NCERT Solution for Class 11 Commerce Statistics for Economics Chapter 1 - Introduction
NCERT Solution for Class 11 Commerce Statistics for Economics Chapter 1 - Introduction Page/Excercise 8
- Statistics can only deal with quantitative data. True
Yes, statistics deals only with quantitative data as it studies data which has numerical values. Qualitative variables such as beauty, honesty and kindness cannot be studied.
- Statistics solves economic problems. True
Statistics analyses the various economic problems such as unemployment, poverty and inequality in a detailed manner. It presents economic problems in a definite form. Thus, it helps in identifying the causes of economic problems through statistical tools and methods. In this way, it helps in taking various corrective measures to solve these problems.
- Statistics is of no use to Economics without data. True
Statistics is all about data and helps economists to make interpretations and conclusions about the various issues or problems in a precise form. Statistical data reveals quantitative and qualitative facts related to data. Thus, if statistics does not provide data, then it is of no use to Economics.
Activities which constitute the ordinary business of life:
- Purchase of goods and services
- Selling goods and services for profit
- Producing goods and services
- Working for someone for wages or salary
- Providing services to others for a payment
Yes, these activities are economic activities because they are associated with production, consumption, saving and investment and are for some monetary gain so that livelihood can be earned.
Statistical data is essential for formulating policies of economic development. This can be understood with the following examples:
Example 1: If the government wants to formulate or modify labour laws, then the government will require statistical data on working conditions, number of working hours and minimum wages received by workers.
Example 2: If the government is formulating policy for poverty alleviation, then data related to it will be required.
Wants of every economy or individual are unlimited, but the resources to satisfy them are scarce. This gives rise to the problem of choice as limited resources are to be allocated to the best possible use. Let us understand this with the following examples:
- An economy with limited amount of resources needs to decide between the production of consumer goods and capital goods. Because the resources to produce consumer and capital goods are limited, the decision regarding the quantities to be produced is based on the need of the economy for the same.
- At an individual level, let us assume that a child has limited money (say Rs 10) and he wants to consume ice cream and chocolate. Because the child has only Rs 10, he needs to choose between ice cream and chocolate based on his preference. If he would have unlimited resources, then he would have consumed both ice cream and chocolate.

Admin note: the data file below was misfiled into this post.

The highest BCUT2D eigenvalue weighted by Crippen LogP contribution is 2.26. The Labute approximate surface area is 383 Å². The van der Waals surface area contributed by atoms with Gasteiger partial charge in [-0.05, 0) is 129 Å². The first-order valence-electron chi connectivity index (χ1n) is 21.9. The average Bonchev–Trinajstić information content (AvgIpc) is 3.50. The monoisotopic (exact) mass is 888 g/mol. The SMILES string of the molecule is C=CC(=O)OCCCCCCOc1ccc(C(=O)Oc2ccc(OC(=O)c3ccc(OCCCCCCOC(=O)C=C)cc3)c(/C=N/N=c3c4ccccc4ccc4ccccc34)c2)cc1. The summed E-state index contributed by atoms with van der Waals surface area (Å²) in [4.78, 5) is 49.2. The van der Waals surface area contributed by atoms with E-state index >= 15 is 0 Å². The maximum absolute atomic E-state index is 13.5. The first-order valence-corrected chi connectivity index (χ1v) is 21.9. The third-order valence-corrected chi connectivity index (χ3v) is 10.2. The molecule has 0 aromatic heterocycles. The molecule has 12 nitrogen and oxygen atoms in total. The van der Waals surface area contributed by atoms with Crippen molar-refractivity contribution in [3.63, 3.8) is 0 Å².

Wants are unlimited, but the resources to satisfy them are limited. Thus, we fulfil those wants first which are assigned first rank in our priority list. That is those wants will be fulfilled first which provide the maximum level of satisfaction to the consumer given the income of the consumer and prices of goods and services.
Reasons for studying Economics:
- Economics is studied to understand the behaviour of consumers. That is to study how consumers choose among different consumption bundles given their income and prices of goods so that they get maximum level of satisfaction.
- It is studied to analyse the production theory. This theory studies the producer's behaviour, i.e. how he combines different inputs given their prices so that cost is minimised and profit is maximised.
- It helps in studying theory of distribution. Under this theory, the distribution of national income is studied.
- Various problems of an economy such as unemployment and poverty are studied and analysed.
Yes, it is true that statistical methods are no substitute for common sense. This is because common sense should be used before making any interpretation from statistical data. Data should not be used blindly as there may be errors in it. This statement can be better understood with the following examples:
- If the school authority finds that the average shoe size of 150 students of Class XII is 6 and it places an order for 150 shoes of size 6, then it will be using statistical data without common sense resulting in many shoes not fitting students.
- If statistical data reveals that there is a direct relation between education and poverty, then such data is misleading and should not be believed blindly.